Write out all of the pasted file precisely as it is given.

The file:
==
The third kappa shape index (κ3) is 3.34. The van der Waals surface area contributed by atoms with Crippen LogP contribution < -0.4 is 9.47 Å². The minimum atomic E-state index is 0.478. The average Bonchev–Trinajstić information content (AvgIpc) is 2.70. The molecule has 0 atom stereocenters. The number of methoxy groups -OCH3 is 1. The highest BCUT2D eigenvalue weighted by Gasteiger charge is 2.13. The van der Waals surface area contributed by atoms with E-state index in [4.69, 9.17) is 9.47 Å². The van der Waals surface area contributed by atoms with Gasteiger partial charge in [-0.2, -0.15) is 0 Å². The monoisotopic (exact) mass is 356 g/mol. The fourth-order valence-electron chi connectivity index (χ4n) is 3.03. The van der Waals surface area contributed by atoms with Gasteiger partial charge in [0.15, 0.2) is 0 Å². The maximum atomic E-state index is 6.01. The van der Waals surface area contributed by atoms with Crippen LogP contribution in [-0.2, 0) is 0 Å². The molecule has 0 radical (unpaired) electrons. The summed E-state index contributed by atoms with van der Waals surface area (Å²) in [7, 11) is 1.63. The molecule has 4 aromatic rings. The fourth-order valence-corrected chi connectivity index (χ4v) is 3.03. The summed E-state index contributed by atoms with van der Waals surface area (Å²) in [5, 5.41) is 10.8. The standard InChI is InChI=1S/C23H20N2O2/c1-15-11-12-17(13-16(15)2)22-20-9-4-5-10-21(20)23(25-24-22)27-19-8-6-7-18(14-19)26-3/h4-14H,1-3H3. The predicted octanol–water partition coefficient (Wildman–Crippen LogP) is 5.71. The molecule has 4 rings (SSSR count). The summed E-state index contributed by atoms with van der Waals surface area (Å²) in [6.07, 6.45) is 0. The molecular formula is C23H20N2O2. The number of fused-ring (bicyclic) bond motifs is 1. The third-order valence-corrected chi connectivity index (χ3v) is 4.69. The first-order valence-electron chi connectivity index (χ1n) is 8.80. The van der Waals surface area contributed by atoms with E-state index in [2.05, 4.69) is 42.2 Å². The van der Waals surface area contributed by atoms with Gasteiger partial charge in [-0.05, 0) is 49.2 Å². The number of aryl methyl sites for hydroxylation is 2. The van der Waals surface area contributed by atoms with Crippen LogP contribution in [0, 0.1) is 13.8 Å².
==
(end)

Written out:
The third kappa shape index (κ3) is 3.34. The van der Waals surface area contributed by atoms with Crippen LogP contribution < -0.4 is 9.47 Å². The minimum atomic E-state index is 0.478. The average Bonchev–Trinajstić information content (AvgIpc) is 2.70. The molecule has 0 atom stereocenters. The number of methoxy groups -OCH3 is 1. The highest BCUT2D eigenvalue weighted by Gasteiger charge is 2.13. The van der Waals surface area contributed by atoms with E-state index in [4.69, 9.17) is 9.47 Å². The van der Waals surface area contributed by atoms with Gasteiger partial charge in [-0.2, -0.15) is 0 Å². The monoisotopic (exact) mass is 356 g/mol. The fourth-order valence-electron chi connectivity index (χ4n) is 3.03. The van der Waals surface area contributed by atoms with Gasteiger partial charge in [0.15, 0.2) is 0 Å². The maximum atomic E-state index is 6.01. The van der Waals surface area contributed by atoms with Crippen LogP contribution in [-0.2, 0) is 0 Å². The molecule has 0 radical (unpaired) electrons. The summed E-state index contributed by atoms with van der Waals surface area (Å²) in [7, 11) is 1.63. The molecule has 4 aromatic rings. The fourth-order valence-corrected chi connectivity index (χ4v) is 3.03. The summed E-state index contributed by atoms with van der Waals surface area (Å²) in [5, 5.41) is 10.8. The standard InChI is InChI=1S/C23H20N2O2/c1-15-11-12-17(13-16(15)2)22-20-9-4-5-10-21(20)23(25-24-22)27-19-8-6-7-18(14-19)26-3/h4-14H,1-3H3. The predicted octanol–water partition coefficient (Wildman–Crippen LogP) is 5.71. The molecule has 4 rings (SSSR count). The summed E-state index contributed by atoms with van der Waals surface area (Å²) in [6.07, 6.45) is 0. The molecular formula is C23H20N2O2. The number of fused-ring (bicyclic) bond motifs is 1. The third-order valence-corrected chi connectivity index (χ3v) is 4.69. The first-order valence-electron chi connectivity index (χ1n) is 8.80. The van der Waals surface area contributed by atoms with E-state index in [2.05, 4.69) is 42.2 Å². The van der Waals surface area contributed by atoms with Gasteiger partial charge in [-0.05, 0) is 49.2 Å². The number of aryl methyl sites for hydroxylation is 2. The van der Waals surface area contributed by atoms with Crippen LogP contribution in [0, 0.1) is 13.8 Å².